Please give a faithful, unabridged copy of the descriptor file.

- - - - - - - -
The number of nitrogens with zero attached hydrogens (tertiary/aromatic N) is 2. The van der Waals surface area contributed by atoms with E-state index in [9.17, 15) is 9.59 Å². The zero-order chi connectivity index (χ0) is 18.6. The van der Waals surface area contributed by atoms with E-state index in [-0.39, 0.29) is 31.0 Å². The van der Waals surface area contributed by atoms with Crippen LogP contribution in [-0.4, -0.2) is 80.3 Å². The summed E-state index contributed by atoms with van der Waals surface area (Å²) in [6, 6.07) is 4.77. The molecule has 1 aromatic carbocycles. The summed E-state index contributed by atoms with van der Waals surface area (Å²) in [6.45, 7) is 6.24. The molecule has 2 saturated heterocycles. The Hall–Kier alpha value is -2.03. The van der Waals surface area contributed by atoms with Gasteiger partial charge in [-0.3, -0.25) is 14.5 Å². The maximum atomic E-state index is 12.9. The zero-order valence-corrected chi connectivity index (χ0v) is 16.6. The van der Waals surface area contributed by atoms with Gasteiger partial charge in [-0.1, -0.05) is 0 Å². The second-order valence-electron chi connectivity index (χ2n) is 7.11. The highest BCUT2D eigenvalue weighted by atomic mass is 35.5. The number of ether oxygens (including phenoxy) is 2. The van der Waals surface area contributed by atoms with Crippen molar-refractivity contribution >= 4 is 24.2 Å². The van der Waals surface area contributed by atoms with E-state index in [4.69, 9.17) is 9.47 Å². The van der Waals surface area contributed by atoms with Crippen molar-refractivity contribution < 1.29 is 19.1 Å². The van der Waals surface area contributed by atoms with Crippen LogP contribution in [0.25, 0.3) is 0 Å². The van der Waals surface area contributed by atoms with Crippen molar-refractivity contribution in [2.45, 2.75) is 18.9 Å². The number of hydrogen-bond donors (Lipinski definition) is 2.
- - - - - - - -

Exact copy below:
The number of nitrogens with zero attached hydrogens (tertiary/aromatic N) is 2. The van der Waals surface area contributed by atoms with E-state index in [9.17, 15) is 9.59 Å². The zero-order chi connectivity index (χ0) is 18.6. The van der Waals surface area contributed by atoms with E-state index in [-0.39, 0.29) is 31.0 Å². The van der Waals surface area contributed by atoms with Crippen LogP contribution in [-0.4, -0.2) is 80.3 Å². The summed E-state index contributed by atoms with van der Waals surface area (Å²) in [6, 6.07) is 4.77. The molecule has 1 aromatic carbocycles. The summed E-state index contributed by atoms with van der Waals surface area (Å²) in [6.45, 7) is 6.24. The molecule has 2 saturated heterocycles. The Hall–Kier alpha value is -2.03. The van der Waals surface area contributed by atoms with Gasteiger partial charge in [-0.3, -0.25) is 14.5 Å². The maximum atomic E-state index is 12.9. The zero-order valence-corrected chi connectivity index (χ0v) is 16.6. The van der Waals surface area contributed by atoms with Gasteiger partial charge in [-0.1, -0.05) is 0 Å². The second-order valence-electron chi connectivity index (χ2n) is 7.11. The highest BCUT2D eigenvalue weighted by atomic mass is 35.5. The number of ether oxygens (including phenoxy) is 2. The van der Waals surface area contributed by atoms with Crippen molar-refractivity contribution >= 4 is 24.2 Å². The van der Waals surface area contributed by atoms with E-state index in [4.69, 9.17) is 9.47 Å². The van der Waals surface area contributed by atoms with Crippen molar-refractivity contribution < 1.29 is 19.1 Å². The van der Waals surface area contributed by atoms with Crippen LogP contribution in [0.25, 0.3) is 0 Å². The van der Waals surface area contributed by atoms with Crippen molar-refractivity contribution in [2.45, 2.75) is 18.9 Å². The number of hydrogen-bond donors (Lipinski definition) is 2.